RAID0 Implementation Under Linux
Most of us who use Linux at home don't have the same requirements as businesses that consider Linux a cost-effective, open alternative to expensive and proprietary Unices. Usually RAID devices aren't a requirement of the home user, although many users running a striped swap partition report a big improvement in speed. The multiple device (md) driver, written by Marc Zyngier, brings RAID to Linux.
md is a driver (included in the standard kernel distribution since 1.3.69) that allows you to group a number of disk partitions together so that they act as a single block device. md differs from the other drivers because it doesn't truly access the physical devices that compose it. md redirects requests from the upper layer to the devices involved and is interface independent, allowing IDE, SCSI and XT disks to be grouped as a single device.
There are three modes that md can use with its devices: linear, RAID0 and RAID1. In linear mode, the physical devices are appended to each other. When the first device reaches capacity, data is sent to the next device in the group. This mode allows for the creation of a device with a greater capacity but offers no real improvement in performance. RAID0 (or striped) devices spread the data evenly across all the devices in the group. Each write is broken into “chunks”, and the chunks are placed sequentially across the physical devices. RAID0 offers performance improvements, especially with concurrent disk access. RAID1 adds mirroring to RAID0. I feel that RAID0 is the most important of these modes; therefore, it is the focus for the remainder of this article.
When planning your RAID0 implementation, there are two considerations to keep in mind: physical device layout and device size. If you use partitions on the same physical device, you will not see any real benefit. The best recommendation I can make is to use several SCSI disks with each partition having the same number of blocks. This seems to offer the best performance. md can deal with different size devices as long as there is a significant difference. Using a 1,000,000 block device and a 1,000,001 block device can lead to problems. If you were to create an md device with a 500MB, a 1000MB and a 1500MB partition, it would run fine; md would split the device into “stripe zones” of 500MB. Once 1500MB was written to the device, the first physical device would be full. The second stripe would then be used on the second and third device. After another 1000MB is written, all data would be placed on the last device. Performance decreases in this arrangement as disk usage increases.
Once you have set up the partitions to be used, the kernel will have to be recompiled with md support enabled. Run make config (menuconfig or xconfig) and select “Multiple Device Support” and either “Linear” or “RAID0” mode. Compile as usual. While rebooting with the new kernel, you should receive a message like this:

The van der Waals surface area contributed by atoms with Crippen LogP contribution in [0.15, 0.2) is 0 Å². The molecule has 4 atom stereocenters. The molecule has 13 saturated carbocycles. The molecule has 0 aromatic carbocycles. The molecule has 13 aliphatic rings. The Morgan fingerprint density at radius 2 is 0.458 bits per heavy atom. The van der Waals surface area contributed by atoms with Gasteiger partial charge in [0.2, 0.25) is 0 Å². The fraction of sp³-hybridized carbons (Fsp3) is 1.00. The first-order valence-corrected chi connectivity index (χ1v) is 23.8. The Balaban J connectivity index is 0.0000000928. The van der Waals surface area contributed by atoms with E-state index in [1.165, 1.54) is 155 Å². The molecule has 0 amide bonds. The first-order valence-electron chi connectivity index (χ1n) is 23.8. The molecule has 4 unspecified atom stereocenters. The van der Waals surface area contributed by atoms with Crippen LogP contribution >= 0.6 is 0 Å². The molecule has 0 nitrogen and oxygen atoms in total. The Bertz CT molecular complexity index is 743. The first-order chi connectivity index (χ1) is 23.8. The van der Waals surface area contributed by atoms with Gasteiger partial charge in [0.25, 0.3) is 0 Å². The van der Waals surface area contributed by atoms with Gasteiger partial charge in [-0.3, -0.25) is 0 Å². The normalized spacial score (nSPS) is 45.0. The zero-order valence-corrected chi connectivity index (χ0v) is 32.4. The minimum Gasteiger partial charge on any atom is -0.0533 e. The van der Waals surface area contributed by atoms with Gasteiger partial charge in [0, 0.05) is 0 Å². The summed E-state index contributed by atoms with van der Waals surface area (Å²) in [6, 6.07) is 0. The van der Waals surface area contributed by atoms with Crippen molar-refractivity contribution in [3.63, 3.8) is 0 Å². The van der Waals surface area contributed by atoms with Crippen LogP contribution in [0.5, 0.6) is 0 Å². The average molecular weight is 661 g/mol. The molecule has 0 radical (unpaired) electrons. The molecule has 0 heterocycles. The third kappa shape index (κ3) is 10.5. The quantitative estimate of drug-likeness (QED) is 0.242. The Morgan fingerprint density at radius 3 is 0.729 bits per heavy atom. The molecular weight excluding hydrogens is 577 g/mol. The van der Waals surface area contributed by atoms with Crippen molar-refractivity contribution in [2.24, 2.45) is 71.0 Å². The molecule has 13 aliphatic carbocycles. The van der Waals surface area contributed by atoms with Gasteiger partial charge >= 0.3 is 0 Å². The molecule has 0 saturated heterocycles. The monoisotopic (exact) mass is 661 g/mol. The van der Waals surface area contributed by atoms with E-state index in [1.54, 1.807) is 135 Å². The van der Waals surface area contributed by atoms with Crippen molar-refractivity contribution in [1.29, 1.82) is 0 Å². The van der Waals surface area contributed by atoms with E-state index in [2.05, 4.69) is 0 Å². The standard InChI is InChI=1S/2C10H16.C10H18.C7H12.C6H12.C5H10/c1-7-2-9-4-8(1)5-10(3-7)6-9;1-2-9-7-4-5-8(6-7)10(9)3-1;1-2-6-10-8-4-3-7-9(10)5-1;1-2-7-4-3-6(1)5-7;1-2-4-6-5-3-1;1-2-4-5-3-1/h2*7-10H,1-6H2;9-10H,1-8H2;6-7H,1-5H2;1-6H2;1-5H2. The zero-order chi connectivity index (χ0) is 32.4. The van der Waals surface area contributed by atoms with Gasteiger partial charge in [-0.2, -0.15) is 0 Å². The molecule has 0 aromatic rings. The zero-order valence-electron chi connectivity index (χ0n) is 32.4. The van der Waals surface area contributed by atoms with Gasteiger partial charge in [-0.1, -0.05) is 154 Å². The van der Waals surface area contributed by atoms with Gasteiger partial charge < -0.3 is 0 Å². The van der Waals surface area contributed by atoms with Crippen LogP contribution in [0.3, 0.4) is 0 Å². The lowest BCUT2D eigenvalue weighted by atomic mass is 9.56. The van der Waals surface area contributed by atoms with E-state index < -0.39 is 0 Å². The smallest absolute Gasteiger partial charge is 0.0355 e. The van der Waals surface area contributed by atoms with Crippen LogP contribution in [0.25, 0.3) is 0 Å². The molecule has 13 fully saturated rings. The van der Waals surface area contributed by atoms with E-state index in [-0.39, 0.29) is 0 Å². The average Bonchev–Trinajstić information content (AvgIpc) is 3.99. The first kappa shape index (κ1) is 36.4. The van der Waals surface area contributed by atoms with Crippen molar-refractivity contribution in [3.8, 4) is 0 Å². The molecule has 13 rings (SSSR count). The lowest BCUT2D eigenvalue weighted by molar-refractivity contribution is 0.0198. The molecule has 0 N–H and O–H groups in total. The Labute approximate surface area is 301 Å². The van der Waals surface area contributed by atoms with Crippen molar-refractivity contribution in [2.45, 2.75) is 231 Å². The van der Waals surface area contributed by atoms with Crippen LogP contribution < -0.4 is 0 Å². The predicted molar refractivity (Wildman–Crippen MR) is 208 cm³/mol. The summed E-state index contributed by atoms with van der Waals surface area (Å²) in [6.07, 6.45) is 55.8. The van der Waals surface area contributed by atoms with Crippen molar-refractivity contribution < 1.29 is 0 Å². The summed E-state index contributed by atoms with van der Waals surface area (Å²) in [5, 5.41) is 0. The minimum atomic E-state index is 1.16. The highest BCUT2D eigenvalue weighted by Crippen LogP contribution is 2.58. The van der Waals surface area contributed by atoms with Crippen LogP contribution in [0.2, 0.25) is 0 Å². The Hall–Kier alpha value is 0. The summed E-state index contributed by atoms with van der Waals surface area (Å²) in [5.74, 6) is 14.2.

md driver 0.35 MAX_MD_DEV=4, MAX_REAL=8 raid0 personality registered
If it went by too fast and you think you may have missed it, use the following command:
dmesg | moreto receive a replay of the messages logged at boot time. The messages show that md version 0.35 is installed with support for up to four devices, each being made up of up to eight physical devices with RAID0 support. If you think you either will need more than md0 to md3 or will be using more than eight physical devices in an md, the md.h file must be edited prior to compilation; it is usually located in /usr/src/linux/include/linux. Change the value defined for MAX_REAL or MAX_MD_DEV to fit your requirements.
You now have md support in your kernel, or as a loadable module if you went that way. Next you need to obtain the tools to manage your md devices. Although md is supported in the kernel, it appears that most distributions don't include the tools. They are available from ftp://sweet-smoke.ufr-info-p7.ibp.fr/public/Linux or from the mirror in the U.S. at ftp://linux.nrao.edu/pub/linux/packages/MD-driver. Red Hat software has an RPM distribution available at ftp://ftp.redhat.com/pub/contrib/RPMS. The file md-035-3.i386.rpm contains the needed binaries. Once you have downloaded and unpacked the source, become root and run make install. The compilation is straightforward, and I've never had a problem with it. If your Linux source code tree is not located in /usr/src/linux, you will need to edit the Makefile; otherwise, it should compile out of the box.
Practical Task Scheduling Deployment
July 20, 2016 12:00 pm CDT
One of the best things about the UNIX environment (aside from being stable and efficient) is the vast array of software tools available to help you do your job. Traditionally, a UNIX tool does only one thing, but does that one thing very well. For example, grep is very easy to use and can search vast amounts of data quickly. The find tool can find a particular file or files based on all kinds of criteria. It's pretty easy to string these tools together to build even more powerful tools, such as a tool that finds all of the .log files in the /home directory and searches each one for a particular entry. This erector-set mentality allows UNIX system administrators to seem to always have the right tool for the job.
Cron traditionally has been considered another such a tool for job scheduling, but is it enough? This webinar considers that very question. The first part builds on a previous Geek Guide, Beyond Cron, and briefly describes how to know when it might be time to consider upgrading your job scheduling infrastructure. The second part presents an actual planning and implementation framework.
Join Linux Journal's Mike Diehl and Pat Cameron of Help Systems.
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